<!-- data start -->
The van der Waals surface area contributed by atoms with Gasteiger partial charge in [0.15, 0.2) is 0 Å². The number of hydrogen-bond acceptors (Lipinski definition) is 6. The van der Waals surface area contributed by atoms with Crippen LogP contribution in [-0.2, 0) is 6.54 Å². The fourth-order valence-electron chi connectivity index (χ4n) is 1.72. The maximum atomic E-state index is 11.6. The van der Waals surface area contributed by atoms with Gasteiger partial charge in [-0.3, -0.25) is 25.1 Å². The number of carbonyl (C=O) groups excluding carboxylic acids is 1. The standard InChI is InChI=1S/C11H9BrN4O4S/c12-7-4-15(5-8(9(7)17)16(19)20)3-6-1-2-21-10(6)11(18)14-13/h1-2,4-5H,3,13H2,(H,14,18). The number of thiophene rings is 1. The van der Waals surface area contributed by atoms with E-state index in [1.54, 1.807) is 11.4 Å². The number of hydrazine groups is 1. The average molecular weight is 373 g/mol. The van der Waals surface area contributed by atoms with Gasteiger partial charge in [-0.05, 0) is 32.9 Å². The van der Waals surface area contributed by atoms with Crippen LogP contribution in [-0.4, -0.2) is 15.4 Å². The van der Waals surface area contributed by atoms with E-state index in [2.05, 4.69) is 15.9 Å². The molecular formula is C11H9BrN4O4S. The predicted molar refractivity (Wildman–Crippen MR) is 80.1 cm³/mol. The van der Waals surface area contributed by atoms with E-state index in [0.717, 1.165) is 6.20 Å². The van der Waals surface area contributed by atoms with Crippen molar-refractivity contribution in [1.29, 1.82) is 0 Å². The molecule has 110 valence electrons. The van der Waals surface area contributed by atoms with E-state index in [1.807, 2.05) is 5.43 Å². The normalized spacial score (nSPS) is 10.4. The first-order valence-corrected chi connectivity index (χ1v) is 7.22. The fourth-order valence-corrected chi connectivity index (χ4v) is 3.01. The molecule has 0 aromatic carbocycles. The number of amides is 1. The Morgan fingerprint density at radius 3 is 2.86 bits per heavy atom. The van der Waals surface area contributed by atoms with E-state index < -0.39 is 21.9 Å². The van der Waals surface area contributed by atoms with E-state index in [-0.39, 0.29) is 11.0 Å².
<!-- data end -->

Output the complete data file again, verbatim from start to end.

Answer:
The van der Waals surface area contributed by atoms with Gasteiger partial charge in [0.15, 0.2) is 0 Å². The number of hydrogen-bond acceptors (Lipinski definition) is 6. The van der Waals surface area contributed by atoms with Crippen LogP contribution in [-0.2, 0) is 6.54 Å². The fourth-order valence-electron chi connectivity index (χ4n) is 1.72. The maximum atomic E-state index is 11.6. The van der Waals surface area contributed by atoms with Gasteiger partial charge in [-0.3, -0.25) is 25.1 Å². The number of carbonyl (C=O) groups excluding carboxylic acids is 1. The standard InChI is InChI=1S/C11H9BrN4O4S/c12-7-4-15(5-8(9(7)17)16(19)20)3-6-1-2-21-10(6)11(18)14-13/h1-2,4-5H,3,13H2,(H,14,18). The number of thiophene rings is 1. The van der Waals surface area contributed by atoms with E-state index in [1.54, 1.807) is 11.4 Å². The number of hydrazine groups is 1. The average molecular weight is 373 g/mol. The van der Waals surface area contributed by atoms with Gasteiger partial charge in [-0.05, 0) is 32.9 Å². The van der Waals surface area contributed by atoms with Crippen LogP contribution in [-0.4, -0.2) is 15.4 Å². The van der Waals surface area contributed by atoms with E-state index in [2.05, 4.69) is 15.9 Å². The molecular formula is C11H9BrN4O4S. The predicted molar refractivity (Wildman–Crippen MR) is 80.1 cm³/mol. The van der Waals surface area contributed by atoms with E-state index in [0.717, 1.165) is 6.20 Å². The van der Waals surface area contributed by atoms with Crippen molar-refractivity contribution in [1.29, 1.82) is 0 Å². The molecule has 110 valence electrons. The van der Waals surface area contributed by atoms with E-state index in [1.807, 2.05) is 5.43 Å². The normalized spacial score (nSPS) is 10.4. The first-order valence-corrected chi connectivity index (χ1v) is 7.22. The fourth-order valence-corrected chi connectivity index (χ4v) is 3.01. The molecule has 0 aromatic carbocycles. The number of amides is 1. The Morgan fingerprint density at radius 3 is 2.86 bits per heavy atom. The van der Waals surface area contributed by atoms with E-state index < -0.39 is 21.9 Å². The van der Waals surface area contributed by atoms with E-state index in [-0.39, 0.29) is 11.0 Å².